Difference between revisions of "Locate"
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Revision as of 13:44, 8 August 2012
locate is a common Unix tool for quickly finding files by name. It offers speed improvements over the find tool by searching a pre-constructed database file, rather than the filesystem directly. The downside of this approach is that changes made since the construction of the database file cannot be detected by
locate. This problem is minimised by regular, typically scheduled use of the
updatedb command, which (as the name suggests) updates the database.
Although in other distros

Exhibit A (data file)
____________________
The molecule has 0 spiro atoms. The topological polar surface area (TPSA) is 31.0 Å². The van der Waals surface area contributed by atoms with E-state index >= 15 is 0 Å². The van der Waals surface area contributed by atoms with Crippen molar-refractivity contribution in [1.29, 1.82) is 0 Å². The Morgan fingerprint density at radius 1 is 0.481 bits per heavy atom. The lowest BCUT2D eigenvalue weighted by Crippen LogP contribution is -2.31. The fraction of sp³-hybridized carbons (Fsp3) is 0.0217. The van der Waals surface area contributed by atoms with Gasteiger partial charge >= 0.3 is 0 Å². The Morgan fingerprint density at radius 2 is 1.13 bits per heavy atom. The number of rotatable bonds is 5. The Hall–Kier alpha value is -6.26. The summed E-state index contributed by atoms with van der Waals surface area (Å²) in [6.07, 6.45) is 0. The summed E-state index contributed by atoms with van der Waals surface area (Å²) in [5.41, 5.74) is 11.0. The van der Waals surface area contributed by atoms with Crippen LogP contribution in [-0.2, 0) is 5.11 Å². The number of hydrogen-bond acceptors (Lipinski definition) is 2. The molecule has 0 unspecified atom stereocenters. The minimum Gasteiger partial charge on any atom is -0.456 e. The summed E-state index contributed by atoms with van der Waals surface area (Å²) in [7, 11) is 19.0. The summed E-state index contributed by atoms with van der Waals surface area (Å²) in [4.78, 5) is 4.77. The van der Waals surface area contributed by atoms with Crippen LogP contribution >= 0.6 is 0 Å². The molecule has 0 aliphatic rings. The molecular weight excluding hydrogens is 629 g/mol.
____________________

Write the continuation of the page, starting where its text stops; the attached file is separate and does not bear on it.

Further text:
updatedb are in the package, they are no longer present in Arch's package. To use it, install the package. mlocate is a newer implementation of the tool, but is used in exactly the same way.
locate can be used, the database will need to be created. To do this, simply run
updatedb as root.
Keeping the database up-to-date
mlocate is installed, a script is automatically placed in
/etc/cron.daily (so that cron runs it daily) that will update the database. You can also manually run
updatedb at any time.
To save time, the
updatedb can be (and by default is) configured to ignore certain filesystems and paths by editing
man updatedb.conf will tell you about the semantics of this file. It is worth noting that among the paths ignored in the default configuration (i.e. those in the "PRUNEPATHS" string) are
locate may not discover files on external devices.